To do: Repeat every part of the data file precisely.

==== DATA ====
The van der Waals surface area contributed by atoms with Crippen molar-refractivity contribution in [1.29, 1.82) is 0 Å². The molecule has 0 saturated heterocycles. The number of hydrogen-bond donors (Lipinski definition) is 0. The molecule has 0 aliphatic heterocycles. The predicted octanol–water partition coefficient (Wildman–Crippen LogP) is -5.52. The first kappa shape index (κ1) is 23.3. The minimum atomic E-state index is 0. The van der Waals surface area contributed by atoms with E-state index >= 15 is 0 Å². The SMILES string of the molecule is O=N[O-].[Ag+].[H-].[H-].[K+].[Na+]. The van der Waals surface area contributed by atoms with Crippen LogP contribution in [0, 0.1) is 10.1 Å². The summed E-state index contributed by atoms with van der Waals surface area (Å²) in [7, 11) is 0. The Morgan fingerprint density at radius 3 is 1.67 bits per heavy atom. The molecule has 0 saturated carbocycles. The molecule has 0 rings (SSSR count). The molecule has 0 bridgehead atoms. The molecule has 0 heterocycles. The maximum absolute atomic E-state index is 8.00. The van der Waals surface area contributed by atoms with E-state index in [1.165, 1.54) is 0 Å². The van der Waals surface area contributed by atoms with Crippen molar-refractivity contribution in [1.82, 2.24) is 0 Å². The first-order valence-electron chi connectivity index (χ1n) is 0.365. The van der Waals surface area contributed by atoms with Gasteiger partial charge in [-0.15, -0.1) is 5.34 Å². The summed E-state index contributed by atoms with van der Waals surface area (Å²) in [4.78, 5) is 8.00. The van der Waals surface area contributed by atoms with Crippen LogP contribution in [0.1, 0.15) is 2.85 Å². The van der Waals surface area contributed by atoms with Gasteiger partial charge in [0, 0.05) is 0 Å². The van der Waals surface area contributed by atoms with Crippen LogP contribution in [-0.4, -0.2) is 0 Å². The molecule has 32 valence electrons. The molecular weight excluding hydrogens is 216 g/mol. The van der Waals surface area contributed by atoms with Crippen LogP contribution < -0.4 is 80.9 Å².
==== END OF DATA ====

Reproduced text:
The van der Waals surface area contributed by atoms with Crippen molar-refractivity contribution in [1.29, 1.82) is 0 Å². The molecule has 0 saturated heterocycles. The number of hydrogen-bond donors (Lipinski definition) is 0. The molecule has 0 aliphatic heterocycles. The predicted octanol–water partition coefficient (Wildman–Crippen LogP) is -5.52. The first kappa shape index (κ1) is 23.3. The minimum atomic E-state index is 0. The van der Waals surface area contributed by atoms with E-state index >= 15 is 0 Å². The SMILES string of the molecule is O=N[O-].[Ag+].[H-].[H-].[K+].[Na+]. The van der Waals surface area contributed by atoms with Crippen LogP contribution in [0, 0.1) is 10.1 Å². The summed E-state index contributed by atoms with van der Waals surface area (Å²) in [7, 11) is 0. The Morgan fingerprint density at radius 3 is 1.67 bits per heavy atom. The molecule has 0 saturated carbocycles. The molecule has 0 rings (SSSR count). The molecule has 0 bridgehead atoms. The molecule has 0 heterocycles. The maximum absolute atomic E-state index is 8.00. The van der Waals surface area contributed by atoms with E-state index in [1.165, 1.54) is 0 Å². The van der Waals surface area contributed by atoms with Crippen molar-refractivity contribution in [1.82, 2.24) is 0 Å². The first-order valence-electron chi connectivity index (χ1n) is 0.365. The van der Waals surface area contributed by atoms with Gasteiger partial charge in [-0.15, -0.1) is 5.34 Å². The summed E-state index contributed by atoms with van der Waals surface area (Å²) in [4.78, 5) is 8.00. The van der Waals surface area contributed by atoms with Crippen LogP contribution in [0.1, 0.15) is 2.85 Å². The van der Waals surface area contributed by atoms with Gasteiger partial charge in [0, 0.05) is 0 Å². The van der Waals surface area contributed by atoms with Crippen LogP contribution in [-0.4, -0.2) is 0 Å². The molecule has 32 valence electrons. The molecular weight excluding hydrogens is 216 g/mol. The van der Waals surface area contributed by atoms with Crippen LogP contribution < -0.4 is 80.9 Å².